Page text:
Effect of general practitioner-led versus surgeon-led colon cancer survivorship care, with or without eHealth support, on quality of life (I CARE): an interim analysis of 1-year results of a randomised, controlled trial

Lancet Oncol. 2021 Aug;22(8):1175-1187. doi: 10.1016/S1470-2045(21)00273-4. Epub 2021 Jul 2.


Background: Colon cancer is associated with an increased risk of physical and psychosocial morbidity, even after treatment. General practitioner (GP) care could be beneficial to help to reduce this morbidity. We aimed to assess quality of life (QOL) in patients who received GP-led survivorship care after treatment for colon cancer compared with those who received surgeon-led care. Furthermore, the effect of an eHealth app (Oncokompas) on QOL was assessed in both patient groups.

Methods: We did a pragmatic two-by-two factorial, open-label, randomised, controlled trial at eight hospitals in the Netherlands. Eligible patients were receiving primary surgical treatment for stage I-III colon cancer or rectosigmoid carcinoma and qualified for routine follow-up according to Dutch national guidelines. Patients were randomly assigned (1:1:1:1)-via computer-generated variable block randomisation stratified by age and tumour stage-to survivorship care overseen by a surgeon, survivorship care overseen by a surgeon with access to Oncokompas, survivorship care overseen by a GP, or survivorship care overseen by a GP with access to Oncokompas. Blinding of the trial was not possible. The primary endpoint of the trial was QOL at 5 years, as measured by the change from baseline in the European Organistion for Research and Treatment of Cancer QLQ-C30 summary score. Here, we report an unplanned interim analysis of QOL at the 12-month follow-up. Grouped comparisons were done (ie, both GP-led care groups were compared with both surgeon-led groups, and both Oncokompas groups were compared with both no Oncokompas groups). Differences in change of QOL between trial groups were estimated with linear mixed-effects models. A change of ten units was considered clinically meaningful. Analysis was by intention to treat. This trial is registered with the Netherlands Trial Register, NTR4860.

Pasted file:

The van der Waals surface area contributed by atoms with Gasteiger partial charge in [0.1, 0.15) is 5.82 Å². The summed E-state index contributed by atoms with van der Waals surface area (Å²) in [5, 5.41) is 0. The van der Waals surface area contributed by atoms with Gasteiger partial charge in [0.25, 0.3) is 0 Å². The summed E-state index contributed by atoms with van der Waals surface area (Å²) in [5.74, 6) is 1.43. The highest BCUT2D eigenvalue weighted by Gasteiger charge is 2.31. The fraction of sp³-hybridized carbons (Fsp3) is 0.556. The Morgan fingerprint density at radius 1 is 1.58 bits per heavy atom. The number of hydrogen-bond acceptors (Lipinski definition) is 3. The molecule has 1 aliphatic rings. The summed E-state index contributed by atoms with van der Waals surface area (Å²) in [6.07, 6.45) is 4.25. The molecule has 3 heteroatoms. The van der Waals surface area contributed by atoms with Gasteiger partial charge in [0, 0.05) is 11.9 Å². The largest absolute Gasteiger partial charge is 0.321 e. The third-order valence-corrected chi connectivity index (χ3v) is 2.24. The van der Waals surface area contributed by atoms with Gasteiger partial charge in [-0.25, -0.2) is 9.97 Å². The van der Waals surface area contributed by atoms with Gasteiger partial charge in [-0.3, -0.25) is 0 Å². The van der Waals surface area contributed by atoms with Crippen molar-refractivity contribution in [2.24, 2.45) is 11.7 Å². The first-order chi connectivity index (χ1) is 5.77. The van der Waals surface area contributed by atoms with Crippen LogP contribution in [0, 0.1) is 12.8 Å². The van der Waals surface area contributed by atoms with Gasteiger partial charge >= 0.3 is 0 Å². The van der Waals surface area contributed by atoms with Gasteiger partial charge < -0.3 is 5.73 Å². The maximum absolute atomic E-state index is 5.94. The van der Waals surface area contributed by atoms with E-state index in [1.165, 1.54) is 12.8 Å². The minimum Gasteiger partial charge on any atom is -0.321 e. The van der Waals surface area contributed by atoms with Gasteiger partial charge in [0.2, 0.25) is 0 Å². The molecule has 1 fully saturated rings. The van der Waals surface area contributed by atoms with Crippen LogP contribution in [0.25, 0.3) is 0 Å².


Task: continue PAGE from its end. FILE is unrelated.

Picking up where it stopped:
Findings: Between March 26, 2015, and Nov 21, 2018, 353 patients were enrolled and randomly assigned. There were 50 early withdrawals (27 patient decisions and 23 GP withdrawals). Of the remaining 303 participants, 79 were assigned to surgeon-led care, 83 to surgeon-led care with Oncokompas, 73 to GP-led care, and 68 to GP-led care with Oncokompas. Median follow-up was 12·2 months (IQR 12·0-13·0) in all groups. At baseline, QOL was high in all trial groups. At 12 months, there was no clinically meaningful difference in change from baseline in QOL between the GP-led care groups and the surgeon-led care groups (difference in summary score -2·3 [95% CI -5·0 to 0·4]) or between the Oncokompas and no Oncokompas groups (-0·1 [-2·8 to 2·6]).

Interpretation: In terms of QOL, GP-led survivorship care can be considered as an alternative to surgeon-led care within the first year after colon cancer treatment. Other outcomes, including patient and physician preferences, will be important for decisions about the type of survivorship care.

Funding: Dutch Cancer Society (KWF).

Publication types

  • Multicenter Study
  • Pragmatic Clinical Trial
  • Randomized Controlled Trial
  • Research Support, Non-U.S. Gov't

MeSH terms

  • Aftercare / methods*
  • Aged
  • Colonic Neoplasms*
  • Female
  • General Practitioners*
  • Humans
  • Male
  • Middle Aged
  • Netherlands
  • Quality of Health Care
  • Quality of Life*
  • Surgeons*
  • Survivorship
  • Telemedicine*